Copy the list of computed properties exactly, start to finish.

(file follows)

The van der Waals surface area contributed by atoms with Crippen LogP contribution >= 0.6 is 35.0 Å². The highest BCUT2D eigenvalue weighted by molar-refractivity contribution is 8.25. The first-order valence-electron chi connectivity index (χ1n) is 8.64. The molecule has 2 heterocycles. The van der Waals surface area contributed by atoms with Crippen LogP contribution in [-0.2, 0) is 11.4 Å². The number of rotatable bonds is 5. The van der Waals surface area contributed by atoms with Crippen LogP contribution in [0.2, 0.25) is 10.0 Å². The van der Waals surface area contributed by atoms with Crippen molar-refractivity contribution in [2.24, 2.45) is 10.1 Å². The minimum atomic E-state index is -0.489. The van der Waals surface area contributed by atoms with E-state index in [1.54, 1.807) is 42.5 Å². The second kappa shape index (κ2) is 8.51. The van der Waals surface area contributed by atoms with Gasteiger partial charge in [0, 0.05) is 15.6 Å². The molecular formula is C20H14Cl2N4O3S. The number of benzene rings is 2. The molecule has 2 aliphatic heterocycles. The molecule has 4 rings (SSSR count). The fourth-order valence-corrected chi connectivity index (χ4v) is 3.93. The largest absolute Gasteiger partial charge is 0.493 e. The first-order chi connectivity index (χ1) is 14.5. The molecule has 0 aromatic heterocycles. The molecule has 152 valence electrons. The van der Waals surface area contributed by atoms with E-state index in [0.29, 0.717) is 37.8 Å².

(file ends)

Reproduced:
The van der Waals surface area contributed by atoms with Crippen LogP contribution >= 0.6 is 35.0 Å². The highest BCUT2D eigenvalue weighted by molar-refractivity contribution is 8.25. The first-order valence-electron chi connectivity index (χ1n) is 8.64. The molecule has 2 heterocycles. The van der Waals surface area contributed by atoms with Crippen LogP contribution in [-0.2, 0) is 11.4 Å². The number of rotatable bonds is 5. The van der Waals surface area contributed by atoms with Crippen LogP contribution in [0.2, 0.25) is 10.0 Å². The van der Waals surface area contributed by atoms with Crippen molar-refractivity contribution in [2.24, 2.45) is 10.1 Å². The minimum atomic E-state index is -0.489. The van der Waals surface area contributed by atoms with E-state index in [1.54, 1.807) is 42.5 Å². The second kappa shape index (κ2) is 8.51. The van der Waals surface area contributed by atoms with Gasteiger partial charge in [0, 0.05) is 15.6 Å². The molecular formula is C20H14Cl2N4O3S. The number of benzene rings is 2. The molecule has 2 aliphatic heterocycles. The molecule has 4 rings (SSSR count). The fourth-order valence-corrected chi connectivity index (χ4v) is 3.93. The largest absolute Gasteiger partial charge is 0.493 e. The first-order chi connectivity index (χ1) is 14.5. The molecule has 0 aromatic heterocycles. The molecule has 152 valence electrons. The van der Waals surface area contributed by atoms with E-state index in [0.29, 0.717) is 37.8 Å².